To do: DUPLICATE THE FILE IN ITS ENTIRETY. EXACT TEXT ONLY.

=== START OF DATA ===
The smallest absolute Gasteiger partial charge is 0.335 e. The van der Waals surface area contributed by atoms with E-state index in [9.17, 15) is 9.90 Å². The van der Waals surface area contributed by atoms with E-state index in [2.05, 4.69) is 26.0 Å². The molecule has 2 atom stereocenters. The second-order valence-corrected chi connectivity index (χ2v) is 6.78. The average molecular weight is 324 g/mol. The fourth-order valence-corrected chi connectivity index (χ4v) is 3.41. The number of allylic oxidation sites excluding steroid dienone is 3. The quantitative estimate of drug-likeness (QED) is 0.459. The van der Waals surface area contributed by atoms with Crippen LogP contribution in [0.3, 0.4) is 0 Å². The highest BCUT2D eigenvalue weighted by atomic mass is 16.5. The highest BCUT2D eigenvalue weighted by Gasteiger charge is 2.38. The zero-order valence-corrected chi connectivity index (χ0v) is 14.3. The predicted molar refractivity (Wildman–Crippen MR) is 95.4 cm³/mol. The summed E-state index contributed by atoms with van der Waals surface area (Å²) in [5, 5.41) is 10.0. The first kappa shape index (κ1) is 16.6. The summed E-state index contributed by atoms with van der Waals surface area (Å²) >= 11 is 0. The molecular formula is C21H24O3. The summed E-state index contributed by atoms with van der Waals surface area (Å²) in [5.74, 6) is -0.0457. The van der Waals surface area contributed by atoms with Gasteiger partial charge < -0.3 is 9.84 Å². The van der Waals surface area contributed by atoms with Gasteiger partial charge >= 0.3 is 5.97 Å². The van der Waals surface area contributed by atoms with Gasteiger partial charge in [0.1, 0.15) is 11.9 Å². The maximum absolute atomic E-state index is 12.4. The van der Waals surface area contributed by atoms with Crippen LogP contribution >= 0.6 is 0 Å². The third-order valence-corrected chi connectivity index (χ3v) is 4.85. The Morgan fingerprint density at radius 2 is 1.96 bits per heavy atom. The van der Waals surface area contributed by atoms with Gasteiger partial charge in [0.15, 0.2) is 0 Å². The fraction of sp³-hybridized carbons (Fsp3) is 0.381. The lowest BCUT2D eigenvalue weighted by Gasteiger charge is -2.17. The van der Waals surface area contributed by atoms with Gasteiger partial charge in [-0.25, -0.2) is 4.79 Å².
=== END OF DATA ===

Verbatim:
The smallest absolute Gasteiger partial charge is 0.335 e. The van der Waals surface area contributed by atoms with E-state index in [9.17, 15) is 9.90 Å². The van der Waals surface area contributed by atoms with E-state index in [2.05, 4.69) is 26.0 Å². The molecule has 2 atom stereocenters. The second-order valence-corrected chi connectivity index (χ2v) is 6.78. The average molecular weight is 324 g/mol. The fourth-order valence-corrected chi connectivity index (χ4v) is 3.41. The number of allylic oxidation sites excluding steroid dienone is 3. The quantitative estimate of drug-likeness (QED) is 0.459. The van der Waals surface area contributed by atoms with Crippen LogP contribution in [0.3, 0.4) is 0 Å². The highest BCUT2D eigenvalue weighted by atomic mass is 16.5. The highest BCUT2D eigenvalue weighted by Gasteiger charge is 2.38. The zero-order valence-corrected chi connectivity index (χ0v) is 14.3. The predicted molar refractivity (Wildman–Crippen MR) is 95.4 cm³/mol. The summed E-state index contributed by atoms with van der Waals surface area (Å²) in [5, 5.41) is 10.0. The first kappa shape index (κ1) is 16.6. The summed E-state index contributed by atoms with van der Waals surface area (Å²) >= 11 is 0. The molecular formula is C21H24O3. The summed E-state index contributed by atoms with van der Waals surface area (Å²) in [5.74, 6) is -0.0457. The van der Waals surface area contributed by atoms with Gasteiger partial charge < -0.3 is 9.84 Å². The van der Waals surface area contributed by atoms with Gasteiger partial charge >= 0.3 is 5.97 Å². The van der Waals surface area contributed by atoms with Gasteiger partial charge in [0.1, 0.15) is 11.9 Å². The maximum absolute atomic E-state index is 12.4. The van der Waals surface area contributed by atoms with Crippen LogP contribution >= 0.6 is 0 Å². The third-order valence-corrected chi connectivity index (χ3v) is 4.85. The Morgan fingerprint density at radius 2 is 1.96 bits per heavy atom. The van der Waals surface area contributed by atoms with Gasteiger partial charge in [0.15, 0.2) is 0 Å². The fraction of sp³-hybridized carbons (Fsp3) is 0.381. The lowest BCUT2D eigenvalue weighted by Gasteiger charge is -2.17. The van der Waals surface area contributed by atoms with Gasteiger partial charge in [-0.25, -0.2) is 4.79 Å².